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From Tarves to Selfridges - how an Aberdeenshire hot sauce firm is taking the nation by storm

From collaborations with the likes of Innis & Gunn, to being stocked in London’s Selfridges department store, Rosalind Erskine discovers the story of Singularity Sauce.

Published: August 12, 2021
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Mark McAulay’s business, Singularity Sauce, started off as a hobby. Mark isn’t a chef, more a budding cook with a career in design.

Having found a love of making hot sauce, and after a stint on London, Mark returned home to Aberdeenshire as he explained: “I'd love to say that I come from a cooking background and that my years as a chef naturally led me to the world of condiments but that's not how it happened.

"For 20 years I worked in the design industry and I've always had a bunch of "side projects" on the go. Typically these would last a few months then I'd get bored and find a new one.

"I started making my own hot sauce around 2013 and by 2015 it had become a side project and then my favourite hobby.

"I've never wanted to stop since. I'd lived and worked in London for a few years and there I'd had a little exposure to a world of exciting and independent hot sauces.

"When I returned home to Aberdeen at the end of 2003, I realised there wasn't much choice outside the usual brands you'd find in the supermarket.

"It took me another 10 years to do something about that, by which time I'd reached the level of Creative Director and I was a bit lost as to what to do next.

"I needed a change and I decided to take the most difficult option there is by turning my hobby into a day job. It's not been easy and it certainly wouldn't have happened at all without the support of my wife Kathryn.”

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There is now a core range of six hot sauces, each that focus on a particular type of chilli, which is how Mark builds out the flavour profile.

This focus also gave influence to the name, which references the singularity in a black hole in space.

“The name came about as I'm a bit of a space nerd. A singularity in a black hole is the point where everything becomes infinitely dense and the laws of physics break down.

"I was happy with that as something to achieve through the medium of hot sauce but then I looked at the dictionary definitions and also found that singularity can mean the condition of being singular.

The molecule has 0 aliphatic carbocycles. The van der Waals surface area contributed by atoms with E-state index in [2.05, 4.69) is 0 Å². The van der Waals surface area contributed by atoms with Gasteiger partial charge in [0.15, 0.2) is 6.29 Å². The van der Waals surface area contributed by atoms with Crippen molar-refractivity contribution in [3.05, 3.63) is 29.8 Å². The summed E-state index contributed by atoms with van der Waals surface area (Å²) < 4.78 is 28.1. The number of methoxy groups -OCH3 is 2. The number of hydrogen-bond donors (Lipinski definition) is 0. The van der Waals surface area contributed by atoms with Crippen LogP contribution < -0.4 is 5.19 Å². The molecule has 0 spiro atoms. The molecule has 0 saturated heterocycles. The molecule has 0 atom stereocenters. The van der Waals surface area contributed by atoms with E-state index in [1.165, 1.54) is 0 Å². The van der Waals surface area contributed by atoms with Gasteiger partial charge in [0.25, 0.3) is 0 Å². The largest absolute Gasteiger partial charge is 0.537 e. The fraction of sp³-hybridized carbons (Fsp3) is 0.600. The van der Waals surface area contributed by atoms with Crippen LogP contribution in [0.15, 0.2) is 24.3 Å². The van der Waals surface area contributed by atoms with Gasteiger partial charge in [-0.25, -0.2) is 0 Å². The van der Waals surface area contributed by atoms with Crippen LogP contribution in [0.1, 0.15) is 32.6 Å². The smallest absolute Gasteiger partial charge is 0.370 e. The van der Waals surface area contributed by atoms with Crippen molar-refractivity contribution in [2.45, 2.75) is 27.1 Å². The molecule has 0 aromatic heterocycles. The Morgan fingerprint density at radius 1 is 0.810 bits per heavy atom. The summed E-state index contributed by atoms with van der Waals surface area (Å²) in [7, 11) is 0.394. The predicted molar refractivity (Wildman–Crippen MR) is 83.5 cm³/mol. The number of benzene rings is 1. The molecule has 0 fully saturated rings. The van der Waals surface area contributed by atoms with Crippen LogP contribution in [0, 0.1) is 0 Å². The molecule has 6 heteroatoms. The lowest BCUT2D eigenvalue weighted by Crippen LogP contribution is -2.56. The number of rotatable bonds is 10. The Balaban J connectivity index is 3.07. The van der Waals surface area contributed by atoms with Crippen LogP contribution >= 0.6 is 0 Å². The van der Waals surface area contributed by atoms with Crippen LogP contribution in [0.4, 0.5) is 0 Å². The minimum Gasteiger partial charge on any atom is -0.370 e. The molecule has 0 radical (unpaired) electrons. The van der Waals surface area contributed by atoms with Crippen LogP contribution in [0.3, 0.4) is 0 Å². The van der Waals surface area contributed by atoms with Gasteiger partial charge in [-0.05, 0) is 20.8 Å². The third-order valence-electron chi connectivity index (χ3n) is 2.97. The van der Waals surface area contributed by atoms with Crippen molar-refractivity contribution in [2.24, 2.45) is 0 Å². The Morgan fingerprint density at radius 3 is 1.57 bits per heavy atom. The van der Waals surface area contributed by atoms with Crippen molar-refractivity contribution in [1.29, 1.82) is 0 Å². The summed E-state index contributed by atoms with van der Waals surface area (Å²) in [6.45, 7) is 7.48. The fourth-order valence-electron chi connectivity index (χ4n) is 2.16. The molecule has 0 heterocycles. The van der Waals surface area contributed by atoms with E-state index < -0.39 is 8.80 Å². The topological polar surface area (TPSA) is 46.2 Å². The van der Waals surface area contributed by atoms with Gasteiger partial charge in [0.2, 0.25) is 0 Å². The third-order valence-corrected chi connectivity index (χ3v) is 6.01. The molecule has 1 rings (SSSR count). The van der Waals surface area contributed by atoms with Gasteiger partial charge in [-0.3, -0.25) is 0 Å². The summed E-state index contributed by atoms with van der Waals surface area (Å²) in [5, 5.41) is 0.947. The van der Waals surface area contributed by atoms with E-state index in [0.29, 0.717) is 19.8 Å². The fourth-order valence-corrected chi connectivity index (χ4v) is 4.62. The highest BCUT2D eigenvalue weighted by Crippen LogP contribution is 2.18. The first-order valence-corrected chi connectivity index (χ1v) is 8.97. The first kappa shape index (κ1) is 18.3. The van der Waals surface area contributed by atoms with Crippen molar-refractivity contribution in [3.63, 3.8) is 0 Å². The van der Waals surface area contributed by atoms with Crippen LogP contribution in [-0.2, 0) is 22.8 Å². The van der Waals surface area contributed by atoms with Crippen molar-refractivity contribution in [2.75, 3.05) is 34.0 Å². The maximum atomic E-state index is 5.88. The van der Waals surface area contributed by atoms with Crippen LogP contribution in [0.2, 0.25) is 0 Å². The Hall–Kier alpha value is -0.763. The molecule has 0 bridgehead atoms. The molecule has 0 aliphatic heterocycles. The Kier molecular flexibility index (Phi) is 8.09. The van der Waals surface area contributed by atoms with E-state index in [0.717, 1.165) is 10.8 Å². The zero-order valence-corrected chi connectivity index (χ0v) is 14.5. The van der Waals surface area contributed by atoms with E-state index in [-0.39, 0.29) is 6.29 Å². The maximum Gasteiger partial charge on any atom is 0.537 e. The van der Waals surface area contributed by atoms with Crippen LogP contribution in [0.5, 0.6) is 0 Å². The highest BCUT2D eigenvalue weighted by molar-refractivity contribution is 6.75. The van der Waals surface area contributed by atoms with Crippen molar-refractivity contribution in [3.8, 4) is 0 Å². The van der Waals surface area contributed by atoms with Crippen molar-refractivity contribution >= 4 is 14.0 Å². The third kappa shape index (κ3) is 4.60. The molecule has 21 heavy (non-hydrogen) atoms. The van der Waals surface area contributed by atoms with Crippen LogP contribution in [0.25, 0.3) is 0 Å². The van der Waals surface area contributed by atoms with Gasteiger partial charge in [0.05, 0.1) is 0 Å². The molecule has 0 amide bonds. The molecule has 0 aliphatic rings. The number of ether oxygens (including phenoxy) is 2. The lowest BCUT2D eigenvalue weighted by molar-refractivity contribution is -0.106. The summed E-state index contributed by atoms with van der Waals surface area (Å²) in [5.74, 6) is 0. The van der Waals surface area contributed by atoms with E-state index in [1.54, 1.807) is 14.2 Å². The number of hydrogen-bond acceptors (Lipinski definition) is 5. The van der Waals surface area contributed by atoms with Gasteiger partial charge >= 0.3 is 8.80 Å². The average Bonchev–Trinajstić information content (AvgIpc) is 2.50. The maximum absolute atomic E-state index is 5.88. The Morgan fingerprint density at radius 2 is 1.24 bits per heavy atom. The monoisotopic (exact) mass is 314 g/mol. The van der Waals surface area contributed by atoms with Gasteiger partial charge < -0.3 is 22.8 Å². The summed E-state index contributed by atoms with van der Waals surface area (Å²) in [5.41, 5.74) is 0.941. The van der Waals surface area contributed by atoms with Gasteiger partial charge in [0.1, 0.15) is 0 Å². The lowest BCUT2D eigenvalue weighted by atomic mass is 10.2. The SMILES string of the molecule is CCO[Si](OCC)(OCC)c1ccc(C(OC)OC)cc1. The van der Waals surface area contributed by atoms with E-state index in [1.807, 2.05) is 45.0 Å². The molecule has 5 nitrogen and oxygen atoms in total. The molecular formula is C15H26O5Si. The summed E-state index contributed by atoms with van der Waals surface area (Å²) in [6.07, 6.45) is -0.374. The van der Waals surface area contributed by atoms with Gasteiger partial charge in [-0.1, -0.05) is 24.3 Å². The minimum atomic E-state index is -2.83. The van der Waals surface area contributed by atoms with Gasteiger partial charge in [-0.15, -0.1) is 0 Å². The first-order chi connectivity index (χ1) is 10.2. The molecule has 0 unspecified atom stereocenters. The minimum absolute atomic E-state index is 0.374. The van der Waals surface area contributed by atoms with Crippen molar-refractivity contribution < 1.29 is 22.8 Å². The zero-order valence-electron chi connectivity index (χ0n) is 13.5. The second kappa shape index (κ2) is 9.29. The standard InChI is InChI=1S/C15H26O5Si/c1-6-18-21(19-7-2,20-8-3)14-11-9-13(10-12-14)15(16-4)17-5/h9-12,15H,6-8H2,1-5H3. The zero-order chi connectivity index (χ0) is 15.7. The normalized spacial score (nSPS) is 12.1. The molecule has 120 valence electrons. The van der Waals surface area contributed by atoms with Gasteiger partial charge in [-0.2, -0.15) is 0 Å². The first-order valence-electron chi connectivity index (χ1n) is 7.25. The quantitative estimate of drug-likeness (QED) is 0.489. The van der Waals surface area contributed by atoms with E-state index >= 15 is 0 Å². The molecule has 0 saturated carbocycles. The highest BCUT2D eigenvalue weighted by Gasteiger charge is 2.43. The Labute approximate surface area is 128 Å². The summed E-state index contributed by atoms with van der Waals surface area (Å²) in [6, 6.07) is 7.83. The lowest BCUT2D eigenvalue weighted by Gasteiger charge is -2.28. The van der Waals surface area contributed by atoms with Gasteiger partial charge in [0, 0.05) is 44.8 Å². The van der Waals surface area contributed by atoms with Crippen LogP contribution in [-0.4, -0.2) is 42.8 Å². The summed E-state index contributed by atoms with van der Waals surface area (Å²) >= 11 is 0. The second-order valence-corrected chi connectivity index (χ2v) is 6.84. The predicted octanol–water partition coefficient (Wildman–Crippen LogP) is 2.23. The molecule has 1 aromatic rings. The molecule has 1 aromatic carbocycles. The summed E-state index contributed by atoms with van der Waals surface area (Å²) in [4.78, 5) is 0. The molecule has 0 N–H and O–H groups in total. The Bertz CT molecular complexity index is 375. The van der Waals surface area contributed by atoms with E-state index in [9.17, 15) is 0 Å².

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"That fits perfectly with my ongoing mission to explore the unique flavours found in different types of chillies. I tend to work with a single type of chilli in each sauce.

"The definitions all fit and I thought it sounded suitably cool so it stuck,” Mark said.

Once Mark decided to focus all his energy on Singularity Sauce, he decided to collaborate with local businesses who have a similar artisan ethos. So far he’s worked with Innis & Gunn, Fierce Beer and The Coffee Apothecary.

But it was in March this year that he got an email that he wasn’t expecting, thanks to a past stockist.

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“A member of the food buying team at Selfridges emailed in March this year. To begin with, I thought it was a wind up and it took me a day to reply. It turns out that it wasn't a wind up at all.

"Selfridges were keen to review my range with a view to stocking the sauce from June onwards. I had to work backwards a bit to figure out how this happened.

"I'd stocked a small coffee shop in London and it just so happens that the food buyer was in for coffee one morning, saw our bottles on the shelf and thought they'd go well in Selfridges.

"The sort of luck that no amount of planning, strategy or consultancy can buy you. I nervously sent our whole range down to them to try and now, with repeat orders already secured, the relationship is in good shape.”

For now, Mark is working on new recipes and being inspired by chilli growers and varieties, especially in Scotland.

He said: “You might want to look out for a little collab coming soon too. Sheena at Galloway Chillies grows "7Pot Yellow" chillies.

"I've been a huge fan of those since she introduced them to me a couple of years ago. There is a sauce made from them coming quite soon.

"Any chillies I can find being grown in Scotland are going to inspire me. Even if it's a type I've used before. Any Scottish growers out there should get in touch.”

Find out more about Singularity Sauce via their website.

Known for cake making, experimental jam recipes, Champagne and gin drinking (and the inability to cook Gnocchi), Rosalind writes for The Scotsman on all things food and drink related as well as hosting Scran, The Scotsman's food and drink podcast.

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